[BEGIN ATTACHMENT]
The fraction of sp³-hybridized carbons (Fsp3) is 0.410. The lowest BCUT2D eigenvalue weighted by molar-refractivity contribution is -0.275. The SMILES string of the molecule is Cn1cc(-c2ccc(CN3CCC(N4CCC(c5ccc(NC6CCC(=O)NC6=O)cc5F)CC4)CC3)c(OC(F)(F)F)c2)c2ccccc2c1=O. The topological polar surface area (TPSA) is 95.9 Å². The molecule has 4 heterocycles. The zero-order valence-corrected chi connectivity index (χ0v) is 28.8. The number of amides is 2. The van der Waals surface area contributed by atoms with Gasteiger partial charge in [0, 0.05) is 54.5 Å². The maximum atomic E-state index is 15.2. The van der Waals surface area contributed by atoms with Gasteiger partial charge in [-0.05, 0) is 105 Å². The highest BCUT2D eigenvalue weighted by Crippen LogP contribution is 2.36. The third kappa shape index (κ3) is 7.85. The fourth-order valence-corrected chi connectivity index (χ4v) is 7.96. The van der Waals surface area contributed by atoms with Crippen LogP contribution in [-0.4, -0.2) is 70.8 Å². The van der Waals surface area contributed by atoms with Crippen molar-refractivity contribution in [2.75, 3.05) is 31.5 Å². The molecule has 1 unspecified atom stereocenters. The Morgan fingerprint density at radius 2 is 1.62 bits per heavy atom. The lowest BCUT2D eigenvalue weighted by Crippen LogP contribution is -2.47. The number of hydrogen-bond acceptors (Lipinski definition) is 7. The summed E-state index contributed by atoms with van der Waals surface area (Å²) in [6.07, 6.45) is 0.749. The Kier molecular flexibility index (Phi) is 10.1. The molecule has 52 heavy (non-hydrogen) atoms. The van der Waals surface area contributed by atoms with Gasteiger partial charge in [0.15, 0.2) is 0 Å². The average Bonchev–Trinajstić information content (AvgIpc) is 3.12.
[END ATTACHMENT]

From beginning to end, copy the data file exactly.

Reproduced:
The fraction of sp³-hybridized carbons (Fsp3) is 0.410. The lowest BCUT2D eigenvalue weighted by molar-refractivity contribution is -0.275. The SMILES string of the molecule is Cn1cc(-c2ccc(CN3CCC(N4CCC(c5ccc(NC6CCC(=O)NC6=O)cc5F)CC4)CC3)c(OC(F)(F)F)c2)c2ccccc2c1=O. The topological polar surface area (TPSA) is 95.9 Å². The molecule has 4 heterocycles. The zero-order valence-corrected chi connectivity index (χ0v) is 28.8. The number of amides is 2. The van der Waals surface area contributed by atoms with Gasteiger partial charge in [0, 0.05) is 54.5 Å². The maximum atomic E-state index is 15.2. The van der Waals surface area contributed by atoms with Gasteiger partial charge in [-0.05, 0) is 105 Å². The highest BCUT2D eigenvalue weighted by Crippen LogP contribution is 2.36. The third kappa shape index (κ3) is 7.85. The fourth-order valence-corrected chi connectivity index (χ4v) is 7.96. The van der Waals surface area contributed by atoms with Crippen LogP contribution in [-0.4, -0.2) is 70.8 Å². The van der Waals surface area contributed by atoms with Crippen molar-refractivity contribution in [2.75, 3.05) is 31.5 Å². The molecule has 1 unspecified atom stereocenters. The Morgan fingerprint density at radius 2 is 1.62 bits per heavy atom. The lowest BCUT2D eigenvalue weighted by Crippen LogP contribution is -2.47. The number of hydrogen-bond acceptors (Lipinski definition) is 7. The summed E-state index contributed by atoms with van der Waals surface area (Å²) in [6.07, 6.45) is 0.749. The Kier molecular flexibility index (Phi) is 10.1. The molecule has 52 heavy (non-hydrogen) atoms. The van der Waals surface area contributed by atoms with Gasteiger partial charge in [0.15, 0.2) is 0 Å². The average Bonchev–Trinajstić information content (AvgIpc) is 3.12.